Anyway, I’m looking forward to your “hall of fame” post on this game, because it was a very pleasant surprise for me. I enjoyed Rogue Leader back in the Gamecube days, but I think so far Squadron has slightly better missions? More up my alley, at least. It’s hard to say though, they’re so similar, and that’s exactly what surprised me! I was expecting Squadron to be a little on the primitive side by comparison.

    • Thanks for the comment! I’d usually love to be tossed into the action myself, but this level is not only as overwhelming as I described, but also in an enclosed space so you can’t break away and strategize too easily (as I like to do). Levels that have slow intros at least give me a chance to really think what I could do differently the moment things heat up. This one just spikes my blood pressure right away!

      I’ve never played Rogue Leader for Gamecube myself, but I had always remembered Rogue Squadron for being a replete game and it’s definitely validating that as I play it through for the HOF review. The missions are complex and original, voice acting is terrific, and it meshes arcade-style shooting with a developed plotline. I can understand why you would expect it to be primitive, but it does hold up really well, significantly better than the first big Star Wars game for the console, “Shadows of the Empire” (a childhood favorite I covered in a review here as well, but while solid it has shown its age).

    • Took me a little bit, but here’s the Hall of Fame Review of the entire game I promised. Let me know what you think!

      https://lasttokengaming.wordpress.com/2014/07/19/hall-of-fame-review-star-wars-rogue-squadron-1998/

      • Thanks, I enjoyed the review. As someone who’s not into Star Wars as a franchise it’s interesting getting your take on the lore. Personally, I think the voice acting in the game is impressive (particularly for its day) but it wasn’t something I’d paid too much attention to, mostly because there’s so much of it! It kind of washes over me, plus you can usually infer what you have to do from the radar screen alone. I’ve put the game down for a while but I ought to pick it back up and try and get to the Sullust level, I’m still not there yet. I think I’m on the second chapter now – it was a cool idea to split the game up that way I think, gives the experience more depth.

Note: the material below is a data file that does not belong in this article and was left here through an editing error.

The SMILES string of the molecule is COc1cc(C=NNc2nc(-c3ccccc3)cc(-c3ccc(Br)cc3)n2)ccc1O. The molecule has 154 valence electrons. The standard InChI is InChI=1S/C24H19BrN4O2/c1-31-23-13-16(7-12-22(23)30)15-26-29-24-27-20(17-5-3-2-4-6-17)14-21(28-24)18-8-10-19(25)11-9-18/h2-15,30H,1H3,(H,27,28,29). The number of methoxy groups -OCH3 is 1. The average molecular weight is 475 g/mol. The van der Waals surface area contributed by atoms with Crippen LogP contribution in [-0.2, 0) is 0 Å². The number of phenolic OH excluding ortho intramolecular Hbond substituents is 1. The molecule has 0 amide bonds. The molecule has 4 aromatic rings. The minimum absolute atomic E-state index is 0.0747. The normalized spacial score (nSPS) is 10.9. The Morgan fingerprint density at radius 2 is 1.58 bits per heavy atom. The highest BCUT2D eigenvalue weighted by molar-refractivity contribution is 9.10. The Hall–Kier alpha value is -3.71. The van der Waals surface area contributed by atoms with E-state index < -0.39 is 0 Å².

It’s very timely though that you wrote the new post, because just last night I recorded a segment on my podcast about your posts (even though the new one was, then, not posted)! Specifically I talked about how you’d split the game into two posts, one on the Sullust level and the other on the game as a classic, and how it made me think about the relationship between those two aspects of the game, it’s difficulty on one hand and it’s classic status on the other. My feeling is that high difficulty is essential for a game to be memorable. (Helps in my case that I’m a complete masochist when it comes to games.) So I hope to have the podcast edited and uploaded in a few days’ time, and I will link to your posts if that’s alright with you. Thought it’d be best to warn you about that and also to thank you for these two well-written posts!

  2. krischan permalink

    oh boy, I quarrel with this “Sullust”-battle right now. Tried it several times, with no chance of beating the level. I hate the missiles and their “ungodly bleeping noise” – and, indeed, it’s very dark around there. So, I give it another try today. Wish me luck, that the missiles don’t even scratch me.

    • Ha ha, good luck with it. It got so bad for me that after writing this article, I still couldn’t beat it fairly, so I entered the unlimited lives cheat code (IGIVEUP) and finally advanced. Amazing game overall, and I love a challenge, but this one is just too much.

Trackbacks & Pingbacks

  1. Hall of Fame Review: “Star Wars: Rogue Squadron” (1998) | Last Token Gaming
  2. Very Very Gaming Show – Episode 5 | Very Very Gaming
  3. PS4 “Silent Hills” P.T. – Marshall’s Take | Last Token Gaming

Leave a Reply

Fill in your details below or click an icon to log in:

WordPress.com Logo

You are commenting using your WordPress.com account. Log Out / Change )

Twitter picture

You are commenting using your Twitter account. Log Out / Change )

Facebook photo

You are commenting using your Facebook account. Log Out / Change )

Google+ photo

You are commenting using your Google+ account. Log Out / Change )

Connecting to %s

%d bloggers like this: